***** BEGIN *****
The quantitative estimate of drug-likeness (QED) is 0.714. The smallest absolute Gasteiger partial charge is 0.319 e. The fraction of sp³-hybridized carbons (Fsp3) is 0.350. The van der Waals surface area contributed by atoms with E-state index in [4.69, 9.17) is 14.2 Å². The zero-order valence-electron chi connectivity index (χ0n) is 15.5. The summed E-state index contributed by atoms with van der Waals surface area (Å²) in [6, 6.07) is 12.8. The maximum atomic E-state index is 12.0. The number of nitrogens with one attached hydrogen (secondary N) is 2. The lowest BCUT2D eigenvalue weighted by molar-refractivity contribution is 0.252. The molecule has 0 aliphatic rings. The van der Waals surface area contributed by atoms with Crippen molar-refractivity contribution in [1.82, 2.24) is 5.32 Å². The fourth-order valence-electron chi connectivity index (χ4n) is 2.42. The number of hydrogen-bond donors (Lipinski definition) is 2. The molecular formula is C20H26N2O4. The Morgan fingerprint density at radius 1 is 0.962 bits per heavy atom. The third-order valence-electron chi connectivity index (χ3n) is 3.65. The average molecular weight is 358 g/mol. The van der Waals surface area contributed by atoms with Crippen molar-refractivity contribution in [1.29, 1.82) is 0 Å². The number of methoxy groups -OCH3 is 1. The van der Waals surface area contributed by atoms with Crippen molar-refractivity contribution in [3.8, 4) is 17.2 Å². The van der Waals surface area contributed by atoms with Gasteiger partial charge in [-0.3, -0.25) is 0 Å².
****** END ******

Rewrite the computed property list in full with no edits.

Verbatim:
The quantitative estimate of drug-likeness (QED) is 0.714. The smallest absolute Gasteiger partial charge is 0.319 e. The fraction of sp³-hybridized carbons (Fsp3) is 0.350. The van der Waals surface area contributed by atoms with E-state index in [4.69, 9.17) is 14.2 Å². The zero-order valence-electron chi connectivity index (χ0n) is 15.5. The summed E-state index contributed by atoms with van der Waals surface area (Å²) in [6, 6.07) is 12.8. The maximum atomic E-state index is 12.0. The number of nitrogens with one attached hydrogen (secondary N) is 2. The lowest BCUT2D eigenvalue weighted by molar-refractivity contribution is 0.252. The molecule has 0 aliphatic rings. The van der Waals surface area contributed by atoms with Crippen molar-refractivity contribution in [1.82, 2.24) is 5.32 Å². The fourth-order valence-electron chi connectivity index (χ4n) is 2.42. The number of hydrogen-bond donors (Lipinski definition) is 2. The molecular formula is C20H26N2O4. The Morgan fingerprint density at radius 1 is 0.962 bits per heavy atom. The third-order valence-electron chi connectivity index (χ3n) is 3.65. The average molecular weight is 358 g/mol. The van der Waals surface area contributed by atoms with Crippen molar-refractivity contribution in [1.29, 1.82) is 0 Å². The number of methoxy groups -OCH3 is 1. The van der Waals surface area contributed by atoms with Crippen molar-refractivity contribution in [3.8, 4) is 17.2 Å². The van der Waals surface area contributed by atoms with Gasteiger partial charge in [-0.3, -0.25) is 0 Å².